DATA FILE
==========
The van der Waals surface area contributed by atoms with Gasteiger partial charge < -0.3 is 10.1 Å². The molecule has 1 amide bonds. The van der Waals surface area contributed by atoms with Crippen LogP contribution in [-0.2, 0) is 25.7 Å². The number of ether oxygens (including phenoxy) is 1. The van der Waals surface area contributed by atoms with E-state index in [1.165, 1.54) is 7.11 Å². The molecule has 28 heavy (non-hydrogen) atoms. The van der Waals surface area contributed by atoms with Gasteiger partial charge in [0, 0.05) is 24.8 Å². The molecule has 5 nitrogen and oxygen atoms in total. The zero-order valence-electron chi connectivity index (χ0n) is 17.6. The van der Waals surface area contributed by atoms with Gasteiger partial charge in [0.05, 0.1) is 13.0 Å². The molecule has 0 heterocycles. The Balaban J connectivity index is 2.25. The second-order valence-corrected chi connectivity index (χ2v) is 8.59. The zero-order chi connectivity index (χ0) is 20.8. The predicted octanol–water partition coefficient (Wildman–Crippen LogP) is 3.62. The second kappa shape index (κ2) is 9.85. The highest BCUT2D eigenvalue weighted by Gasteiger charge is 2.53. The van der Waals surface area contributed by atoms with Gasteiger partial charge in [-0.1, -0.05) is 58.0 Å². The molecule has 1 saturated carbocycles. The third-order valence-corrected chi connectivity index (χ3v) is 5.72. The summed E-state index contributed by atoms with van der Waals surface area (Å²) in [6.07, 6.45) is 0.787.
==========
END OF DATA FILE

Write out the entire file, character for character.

The van der Waals surface area contributed by atoms with Gasteiger partial charge < -0.3 is 10.1 Å². The molecule has 1 amide bonds. The van der Waals surface area contributed by atoms with Crippen LogP contribution in [-0.2, 0) is 25.7 Å². The number of ether oxygens (including phenoxy) is 1. The van der Waals surface area contributed by atoms with E-state index in [1.165, 1.54) is 7.11 Å². The molecule has 28 heavy (non-hydrogen) atoms. The van der Waals surface area contributed by atoms with Gasteiger partial charge in [0, 0.05) is 24.8 Å². The molecule has 5 nitrogen and oxygen atoms in total. The zero-order valence-electron chi connectivity index (χ0n) is 17.6. The van der Waals surface area contributed by atoms with Gasteiger partial charge in [0.05, 0.1) is 13.0 Å². The molecule has 0 heterocycles. The Balaban J connectivity index is 2.25. The second-order valence-corrected chi connectivity index (χ2v) is 8.59. The zero-order chi connectivity index (χ0) is 20.8. The predicted octanol–water partition coefficient (Wildman–Crippen LogP) is 3.62. The second kappa shape index (κ2) is 9.85. The highest BCUT2D eigenvalue weighted by Gasteiger charge is 2.53. The van der Waals surface area contributed by atoms with Gasteiger partial charge in [-0.1, -0.05) is 58.0 Å². The molecule has 1 saturated carbocycles. The third-order valence-corrected chi connectivity index (χ3v) is 5.72. The summed E-state index contributed by atoms with van der Waals surface area (Å²) in [6.07, 6.45) is 0.787.